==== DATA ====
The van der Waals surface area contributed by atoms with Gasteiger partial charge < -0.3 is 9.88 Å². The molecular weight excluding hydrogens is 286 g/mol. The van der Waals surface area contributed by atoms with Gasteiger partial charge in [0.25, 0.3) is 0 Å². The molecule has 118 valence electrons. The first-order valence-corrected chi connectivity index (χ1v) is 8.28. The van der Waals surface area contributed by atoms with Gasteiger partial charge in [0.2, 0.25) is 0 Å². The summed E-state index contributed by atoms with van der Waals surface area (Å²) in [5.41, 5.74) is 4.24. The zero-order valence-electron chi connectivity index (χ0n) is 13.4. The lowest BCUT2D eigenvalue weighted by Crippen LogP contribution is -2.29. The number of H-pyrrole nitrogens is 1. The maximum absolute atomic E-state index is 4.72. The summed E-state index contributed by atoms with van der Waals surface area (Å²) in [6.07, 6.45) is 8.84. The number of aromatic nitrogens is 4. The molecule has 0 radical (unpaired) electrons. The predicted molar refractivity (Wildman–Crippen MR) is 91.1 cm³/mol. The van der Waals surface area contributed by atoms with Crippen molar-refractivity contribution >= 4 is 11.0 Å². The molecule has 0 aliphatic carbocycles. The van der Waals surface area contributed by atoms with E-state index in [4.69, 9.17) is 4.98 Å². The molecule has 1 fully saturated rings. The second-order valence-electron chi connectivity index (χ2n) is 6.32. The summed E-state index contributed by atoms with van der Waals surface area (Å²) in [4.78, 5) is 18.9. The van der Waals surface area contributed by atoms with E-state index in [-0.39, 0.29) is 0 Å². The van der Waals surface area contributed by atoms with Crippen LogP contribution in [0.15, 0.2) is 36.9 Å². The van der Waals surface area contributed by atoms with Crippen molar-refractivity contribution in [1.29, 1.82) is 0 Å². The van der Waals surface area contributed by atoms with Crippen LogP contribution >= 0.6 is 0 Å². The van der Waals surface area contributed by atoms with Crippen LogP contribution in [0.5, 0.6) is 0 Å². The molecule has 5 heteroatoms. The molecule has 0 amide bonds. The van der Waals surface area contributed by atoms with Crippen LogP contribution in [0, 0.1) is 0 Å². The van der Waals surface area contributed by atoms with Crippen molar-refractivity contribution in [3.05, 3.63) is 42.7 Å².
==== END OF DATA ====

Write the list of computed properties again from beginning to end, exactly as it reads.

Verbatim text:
The van der Waals surface area contributed by atoms with Gasteiger partial charge < -0.3 is 9.88 Å². The molecular weight excluding hydrogens is 286 g/mol. The van der Waals surface area contributed by atoms with Gasteiger partial charge in [0.25, 0.3) is 0 Å². The molecule has 118 valence electrons. The first-order valence-corrected chi connectivity index (χ1v) is 8.28. The van der Waals surface area contributed by atoms with Gasteiger partial charge in [0.2, 0.25) is 0 Å². The summed E-state index contributed by atoms with van der Waals surface area (Å²) in [5.41, 5.74) is 4.24. The zero-order valence-electron chi connectivity index (χ0n) is 13.4. The lowest BCUT2D eigenvalue weighted by Crippen LogP contribution is -2.29. The number of H-pyrrole nitrogens is 1. The maximum absolute atomic E-state index is 4.72. The summed E-state index contributed by atoms with van der Waals surface area (Å²) in [6.07, 6.45) is 8.84. The number of aromatic nitrogens is 4. The molecule has 0 radical (unpaired) electrons. The predicted molar refractivity (Wildman–Crippen MR) is 91.1 cm³/mol. The van der Waals surface area contributed by atoms with Crippen molar-refractivity contribution >= 4 is 11.0 Å². The molecule has 0 aliphatic carbocycles. The van der Waals surface area contributed by atoms with E-state index in [4.69, 9.17) is 4.98 Å². The molecule has 1 fully saturated rings. The second-order valence-electron chi connectivity index (χ2n) is 6.32. The summed E-state index contributed by atoms with van der Waals surface area (Å²) in [4.78, 5) is 18.9. The van der Waals surface area contributed by atoms with E-state index in [-0.39, 0.29) is 0 Å². The van der Waals surface area contributed by atoms with Crippen LogP contribution in [0.15, 0.2) is 36.9 Å². The van der Waals surface area contributed by atoms with Crippen molar-refractivity contribution in [1.29, 1.82) is 0 Å². The van der Waals surface area contributed by atoms with Crippen LogP contribution >= 0.6 is 0 Å². The van der Waals surface area contributed by atoms with Crippen LogP contribution in [0.5, 0.6) is 0 Å². The molecule has 5 heteroatoms. The molecule has 0 amide bonds. The van der Waals surface area contributed by atoms with Crippen LogP contribution in [0, 0.1) is 0 Å². The van der Waals surface area contributed by atoms with Crippen molar-refractivity contribution in [3.05, 3.63) is 42.7 Å².